All that stuff we said yesterday about the networks cleaning house? Forget it. Because it looks like NBC is going to hang on to Chuck for at least another 13 episodes, at least according to reports from IGN. If only those in the great Subway push of 2009 could know what they hath wrought!
Chuck, which is starting to look virtually unkillable, would get to 91 episodes with the proposed order. A “back-nine” order would get the series to 100 episodes on the dot, though 91 should be more than enough for some enterprising cable network to take a chance on daily reruns of the show. (Hell, we’d argue 78’s enough, and it might be time to leave well enough alone, but this is a happy day for Chuck fans, and they’ve been known to kill dissenters with their brain powers.) The series, which is perpetually low-rated (to the point where recent episodes have just barely cracked 4 million viewers and a 1.0 rating in the key, 18-49-year-old demo), has survived by being willing to do pretty much anything to save a buck or two. Once all of television has been canceled, the cast of Chuck will soldier on, acting out new episodes in co-creator Josh Schwartz’s living room, using sofa cushions for special effects and whatever they can find in Schwartz’s kitchen to deliver awkwardly paced and timed product placement pitches.
The Chuck renewal isn’t quite final yet (though by the time it pops up at this stage of the online rumor mill, it might as well be), but it sounds like the fate of its Monday night companion, The Event, is, according to Deadline. The Event looks to be almost certainly canceled, an ignominious fate to a series that debuted with 11 million viewers, then immediately squandered nearly all of them through haphazard plotting, characters that made no sense, and big mysteries that were boring (though even we’ll admit the genetically altered little mutant girls were a nice touch). The Event will almost certainly end on a cliffhanger, which will prompt the one or two people still defending it all over the Internet to accuse everyone who tuned out of the show of being idiots who weren’t smart enough to understand the series (as one of the show’s producers all but says here).
NBC wasn’t just canceling things and continuing the unlikely reign of Zachary Levi, action star. It also picked up four new series, according to Hitfix. Smash, billed as the adult answer to Glee and happily hyping itself as a series with musical numbers but also consistent storytelling and characters, has long been considered a cinch to make the fall schedule, thanks to the fact that new network president Robert Greenblatt took a personal interest in the series. The show, which chronicles attempts to bring a musical about Marilyn Monroe to Broadway, stars Debra Messing, Jack Davenport, Katharine McPhee, and Anjelica Huston, with Steven Spielberg serving as executive producer. No word on how many songs each episode will feature, but they’ll apparently mostly be originals, written by Broadway vets Marc Shaiman and Scott Wittman.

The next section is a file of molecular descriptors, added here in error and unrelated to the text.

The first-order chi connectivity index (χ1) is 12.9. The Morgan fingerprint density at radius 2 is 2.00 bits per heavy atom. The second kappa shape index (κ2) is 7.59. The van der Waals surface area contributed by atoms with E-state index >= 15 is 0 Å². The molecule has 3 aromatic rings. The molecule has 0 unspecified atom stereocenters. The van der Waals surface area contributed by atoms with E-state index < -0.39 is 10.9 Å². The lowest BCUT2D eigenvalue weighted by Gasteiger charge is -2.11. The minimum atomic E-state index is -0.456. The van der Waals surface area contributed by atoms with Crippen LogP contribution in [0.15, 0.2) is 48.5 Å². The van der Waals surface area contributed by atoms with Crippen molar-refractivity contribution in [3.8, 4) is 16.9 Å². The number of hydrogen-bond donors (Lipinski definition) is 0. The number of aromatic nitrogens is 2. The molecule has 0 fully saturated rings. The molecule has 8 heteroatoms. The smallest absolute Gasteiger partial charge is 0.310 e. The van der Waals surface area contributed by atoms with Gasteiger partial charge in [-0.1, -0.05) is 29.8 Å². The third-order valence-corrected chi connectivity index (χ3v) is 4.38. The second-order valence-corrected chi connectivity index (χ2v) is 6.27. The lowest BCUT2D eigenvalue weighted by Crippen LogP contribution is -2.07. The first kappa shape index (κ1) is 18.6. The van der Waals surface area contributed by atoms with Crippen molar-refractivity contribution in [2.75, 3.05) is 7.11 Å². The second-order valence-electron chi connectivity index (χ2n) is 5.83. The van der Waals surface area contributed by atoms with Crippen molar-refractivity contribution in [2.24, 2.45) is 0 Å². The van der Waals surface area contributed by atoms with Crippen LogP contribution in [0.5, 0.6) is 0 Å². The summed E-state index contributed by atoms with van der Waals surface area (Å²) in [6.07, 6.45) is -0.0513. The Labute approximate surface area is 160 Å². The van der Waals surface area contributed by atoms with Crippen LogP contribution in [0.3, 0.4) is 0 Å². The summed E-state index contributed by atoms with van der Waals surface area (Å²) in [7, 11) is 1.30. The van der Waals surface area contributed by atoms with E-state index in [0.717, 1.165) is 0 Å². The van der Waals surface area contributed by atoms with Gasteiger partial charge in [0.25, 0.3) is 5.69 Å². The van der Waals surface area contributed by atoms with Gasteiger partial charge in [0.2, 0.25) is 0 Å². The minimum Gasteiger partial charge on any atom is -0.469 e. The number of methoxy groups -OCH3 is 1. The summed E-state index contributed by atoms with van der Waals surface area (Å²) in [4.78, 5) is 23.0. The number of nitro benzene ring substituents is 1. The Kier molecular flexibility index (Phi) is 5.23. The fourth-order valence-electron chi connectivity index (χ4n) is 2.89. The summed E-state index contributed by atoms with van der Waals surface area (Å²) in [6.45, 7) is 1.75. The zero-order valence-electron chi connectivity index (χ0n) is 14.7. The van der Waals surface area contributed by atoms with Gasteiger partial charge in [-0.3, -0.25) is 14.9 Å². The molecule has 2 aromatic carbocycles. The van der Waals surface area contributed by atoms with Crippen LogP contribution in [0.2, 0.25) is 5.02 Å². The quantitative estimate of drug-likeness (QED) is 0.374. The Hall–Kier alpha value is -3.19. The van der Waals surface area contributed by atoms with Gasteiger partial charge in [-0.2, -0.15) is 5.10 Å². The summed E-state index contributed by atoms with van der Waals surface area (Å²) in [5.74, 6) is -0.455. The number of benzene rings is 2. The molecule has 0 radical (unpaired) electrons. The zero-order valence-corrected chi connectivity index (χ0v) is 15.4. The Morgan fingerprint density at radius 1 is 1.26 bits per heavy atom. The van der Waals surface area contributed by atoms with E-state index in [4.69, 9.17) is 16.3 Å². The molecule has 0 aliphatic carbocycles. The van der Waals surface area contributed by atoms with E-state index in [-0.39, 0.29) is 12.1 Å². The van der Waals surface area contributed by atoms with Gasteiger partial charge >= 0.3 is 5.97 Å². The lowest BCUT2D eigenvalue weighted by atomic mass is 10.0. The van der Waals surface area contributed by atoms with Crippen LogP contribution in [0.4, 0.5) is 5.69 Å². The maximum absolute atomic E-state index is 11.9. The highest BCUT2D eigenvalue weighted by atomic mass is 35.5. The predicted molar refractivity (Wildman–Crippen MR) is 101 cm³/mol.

NBC’s other series pickups for the day skewed similarly female friendly. (Already, TV has picked up more shows created by women than it has in the last several development seasons combined, and we’re barely into the scheduling process. This means that we TV critics and reporters will have basically nothing else to talk about all summer long, so you might as well get used to this storyline. You're going to get sick of it.) Its other drama series pickup is a most likely misguided attempt to Americanize the classic British series of miniseries Prime Suspect, starring Maria Bello as a hard-nosed cop with a fraying personal life, a role that Helen Mirren originally made famous overseas.
The two comedy pickups also featured women in both lead roles and behind the camera. Writer Emily Spivey’s Up All Night stars Christina Applegate as a professional woman who’s recently become a mom, with Will Arnett and Maya Rudolph also in the cast. Lorne Michaels, who last landed a half-hour pilot on the air with 30 Rock, produces. The network also picked up the series Whitney, which will star stand-up Whitney Cummings and is a romantic comedy based on her act, thus fully embracing its attempts to make it once again 1997 via science or magic by getting back into the game of developing comedies around stand-ups.
NBC is expected to make further pick-ups today. Fox, which made most of its pick-ups yesterday, may still order a series or two. CBS, ABC, and The CW are all mulling their options, though the Deadline report linked above suggests both Rules Of Engagement and the two C.S.I. spinoffs are safe at CBS, while ABC may renew Body Of Proof and Happy Endings, a poorly scheduled comedy that’s attracted a surprising cult following. Still, no matter what happens, Chuck fans can retreat back to their television rooms, secure in the knowledge that they have proved victorious, at least until this time next year, when they will again begin proclaiming the show one of the best on television and buying the whole office sandwiches in a weird show of solidarity. (No, seriously, thanks for the sandwich.)